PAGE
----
01-09-2010, 10:14 AM
I shoot nothing but reloads through my Glock 22's (my carry gun) as well as all my other handguns and have reloaded probably hundreds of thousands of rounds over more than 20 years. I even use lead bullets for my loads; never had an issue, but then reloading is not for those who can't devote their full attention to the process from start to finish. The result can be out of spec rounds that can fire out of battery or overcharged rounds.
this is one hundred percent true. if you dont devote all your attention to it it can kill you.

SkiDevil
01-09-2010, 12:47 PM
Another member asked about the penetration (9mm vs .40) and rationale of the general transition by LE agencies to the .40 SW. Here was my response FWIW;

SkiDevil, you stated that the 40 doesn't go through car doors as well as the 9. I'm not arguing, but that statement surprised me. Wasn't the whole purpose of the 40 to address the issue of non-penetration by the 9mm after the Miami shootout back in the 80's? I hadn't read that the 40 has less penetration than the 9. Is there somewhere that I can read up on that? Thanks for any info,

Negative.

The Miami case has nothing to do with the switch from 9mm to the .40 SW, it dealt more with the gross lack of training for dealing with rifle armed suspects in the urban environment and deficiencies in both tactics and marksmanship. There are a plethora of studies which were completed years after the shooting.

The highlight of the incident centered on the failure of the 9mm Winchester Silver Tip 115 gr JHP round to penetrate through the shoulder/ chest cavity of one suspect and sever the aorta/ heart.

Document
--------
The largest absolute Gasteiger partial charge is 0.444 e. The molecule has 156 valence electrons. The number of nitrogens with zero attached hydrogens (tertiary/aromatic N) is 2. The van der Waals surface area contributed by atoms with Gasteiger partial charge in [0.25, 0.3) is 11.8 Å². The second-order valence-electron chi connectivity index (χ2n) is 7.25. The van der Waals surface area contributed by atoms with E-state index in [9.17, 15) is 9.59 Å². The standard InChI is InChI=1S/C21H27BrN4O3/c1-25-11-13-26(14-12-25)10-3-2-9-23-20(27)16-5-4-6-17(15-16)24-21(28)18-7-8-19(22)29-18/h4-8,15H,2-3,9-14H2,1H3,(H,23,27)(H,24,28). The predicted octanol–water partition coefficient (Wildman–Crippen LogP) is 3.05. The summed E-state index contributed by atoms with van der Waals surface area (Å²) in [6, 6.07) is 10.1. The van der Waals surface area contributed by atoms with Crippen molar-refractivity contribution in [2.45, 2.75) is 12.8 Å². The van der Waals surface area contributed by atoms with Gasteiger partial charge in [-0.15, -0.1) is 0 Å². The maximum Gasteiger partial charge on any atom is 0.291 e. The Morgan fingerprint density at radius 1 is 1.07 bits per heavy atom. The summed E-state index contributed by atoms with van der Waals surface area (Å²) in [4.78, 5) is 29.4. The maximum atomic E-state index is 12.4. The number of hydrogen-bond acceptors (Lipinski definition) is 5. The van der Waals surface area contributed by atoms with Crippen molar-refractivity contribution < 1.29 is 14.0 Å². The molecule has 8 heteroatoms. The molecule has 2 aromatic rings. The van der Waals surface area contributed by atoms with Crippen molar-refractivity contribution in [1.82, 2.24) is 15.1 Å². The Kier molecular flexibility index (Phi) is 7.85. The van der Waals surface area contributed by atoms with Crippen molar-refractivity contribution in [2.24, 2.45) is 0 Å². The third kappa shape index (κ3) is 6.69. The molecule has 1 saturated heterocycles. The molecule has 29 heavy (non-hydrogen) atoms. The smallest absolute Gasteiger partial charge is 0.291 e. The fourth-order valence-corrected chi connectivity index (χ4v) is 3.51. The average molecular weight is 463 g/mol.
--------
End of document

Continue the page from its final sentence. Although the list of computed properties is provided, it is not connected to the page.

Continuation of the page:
The bullet failed to penetrate, just as many others could have.

The principal reason for the switch to the .40 SW was the mistaken belief that the 9mm round was under-powered/ inadequate and the lead of many agencies following the transition of the FBI to the round. Many LE agencies follow the lead of the FBI because it typically is on the cutting edge of technological developments in the equipment used for the job and it trains LE officers from all over the US in Quantico as well.

The FBI itself completed studies on the penetration and effectiveness of the 9mm from both a SubGun and Pistol. These studies/ research can be located in their publication "The FBI Bulletin" which is disseminated to the public.

Hands-down, the 9mm round penetrates better than almost any conventional pistol round. Some loadings even defeat commonly used body armor as well. [There are some other pistol calibers which are better, but I won't mention them/ nor the specific 9mm loads as well].